Social Security
Social Security refers to the federal Old-Age, Survivors, and Disability Insurance (OASDI) program passed in 1935. Social Security is a social insurance program that is primarily funded through dedicated payroll taxes called Federal Insurance Contributions Act tax (FICA). Tax deposits are formally entrusted to the Federal Old-Age and Survivors Insurance Trust Fund, the Federal Disability Insurance Trust Fund, the Federal Hospital Insurance Trust Fund, or the Federal Supplementary Medical Insurance Trust Fund. According to the 2012 Annual Report of the Social Security Trustees, Social Security’s expenditures exceeded non-interest income in 2010 and 2011, the first such occurrences since 1983, and the Trustees estimate that this deficit will continue. The deficit of non-interest income relative to expenditures was about $49 billion in 2010 and $45 billion in 2011, and the Trustees project that it will average about $66 billion between 2012 and 2018 before rising steeply as the number of beneficiaries continues to grow at a substantially faster rate than the number of covered workers. After 2020, Treasury will redeem trust fund assets in amounts that exceed interest earnings until exhaustion of trust fund reserves in 2033.

Social Security: A Broken Socialist Dinosaur

from Daily Signal,

It seems many still harbor, or want to perpetuate, the illusion that our Social Security system is not in trouble. Let me quote here from a press release from the Social Security Administration released March 31, 2023: The Social Security Board of Trustees today released its annual report on the financial status of the Social Security Trust Funds. The combined asset reserves of the Old-Age and Survivors Insurance and Disability Insurance (OASI and DI) Trust Funds are projected to become depleted in 2034, one year earlier than projected last year, with 80% of benefits payable at that time. In 2034, per the report, “if Congress does not act before then … there would be sufficient income coming in to pay 80% of scheduled benefits.” It couldn’t be clearer. In 10 years, with no action from Congress, everyone will begin receiving 80% of what they are currently receiving, or promised, under the existing Social Security system. Can anyone imagine getting a notice from a private retirement provider saying that in 10 years all beneficiaries will begin receiving 80% of what they were promised? How did we get into this situation? It’s the wonders of government planning, of socialism.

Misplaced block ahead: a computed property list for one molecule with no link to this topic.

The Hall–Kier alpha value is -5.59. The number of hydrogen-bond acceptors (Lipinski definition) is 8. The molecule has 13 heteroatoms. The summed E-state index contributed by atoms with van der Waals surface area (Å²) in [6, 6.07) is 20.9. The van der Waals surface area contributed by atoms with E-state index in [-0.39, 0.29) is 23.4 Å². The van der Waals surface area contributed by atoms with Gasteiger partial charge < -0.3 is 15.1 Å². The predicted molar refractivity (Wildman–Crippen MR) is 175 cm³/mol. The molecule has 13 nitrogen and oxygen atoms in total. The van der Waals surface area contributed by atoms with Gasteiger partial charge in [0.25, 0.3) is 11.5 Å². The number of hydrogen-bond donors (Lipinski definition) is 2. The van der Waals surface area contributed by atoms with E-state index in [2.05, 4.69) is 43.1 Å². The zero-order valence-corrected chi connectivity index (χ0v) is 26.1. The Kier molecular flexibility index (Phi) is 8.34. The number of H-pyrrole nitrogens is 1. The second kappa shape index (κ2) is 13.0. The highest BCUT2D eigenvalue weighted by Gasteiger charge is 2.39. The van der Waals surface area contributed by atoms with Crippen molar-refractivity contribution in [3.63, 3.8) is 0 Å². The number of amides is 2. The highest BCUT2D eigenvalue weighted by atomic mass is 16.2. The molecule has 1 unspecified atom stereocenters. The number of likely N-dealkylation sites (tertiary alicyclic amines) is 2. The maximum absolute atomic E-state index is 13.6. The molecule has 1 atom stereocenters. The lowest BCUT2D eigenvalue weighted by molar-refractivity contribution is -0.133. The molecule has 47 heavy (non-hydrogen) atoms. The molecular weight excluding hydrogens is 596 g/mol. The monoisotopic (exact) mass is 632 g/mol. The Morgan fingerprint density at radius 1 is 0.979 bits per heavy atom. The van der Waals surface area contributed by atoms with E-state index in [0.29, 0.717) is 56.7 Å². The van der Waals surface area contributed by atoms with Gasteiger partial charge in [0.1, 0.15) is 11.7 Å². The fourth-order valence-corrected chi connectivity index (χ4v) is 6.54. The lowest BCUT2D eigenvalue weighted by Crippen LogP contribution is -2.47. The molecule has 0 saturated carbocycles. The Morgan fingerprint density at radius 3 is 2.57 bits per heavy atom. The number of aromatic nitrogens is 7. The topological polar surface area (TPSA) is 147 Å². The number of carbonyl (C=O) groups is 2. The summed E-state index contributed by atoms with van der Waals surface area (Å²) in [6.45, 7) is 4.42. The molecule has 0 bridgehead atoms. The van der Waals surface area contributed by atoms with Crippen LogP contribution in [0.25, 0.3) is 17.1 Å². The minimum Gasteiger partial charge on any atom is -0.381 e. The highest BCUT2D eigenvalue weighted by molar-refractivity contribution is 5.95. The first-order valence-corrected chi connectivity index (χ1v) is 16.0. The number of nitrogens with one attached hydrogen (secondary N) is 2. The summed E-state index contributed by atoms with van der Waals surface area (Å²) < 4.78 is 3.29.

Aside from the terrible economics of Social Security, how about the terrible politics? Every young person entering the workforce today has no choice but pay the payroll tax into this bankrupt system. With all our rhetoric about freedom, democracy, and social justice, shouldn’t young people entering the workforce be given a choice whether they want to participate in this system? Why shouldn’t they be given the option—the freedom—to join a private retirement plan rather than a socialist government system? How about the injustice this causes low-income Americans under the guise that government socialism is good for them?

Social Security is not a pension program based on investments. It is a government tax and spend program.

Beyond what this broken system does to individuals, it also hurts the nation in the larger fiscal scheme of things. Social Security accounts for 19% of federal spending. Social Security not only points to fiscal and economic bankruptcy but also to political bankruptcy, as politicians unwilling to tell the hard truths to citizens tell them everything is OK. It’s time for leadership and truth. And it is time to give American citizens freedom to control their own property and their own lives in our free country.

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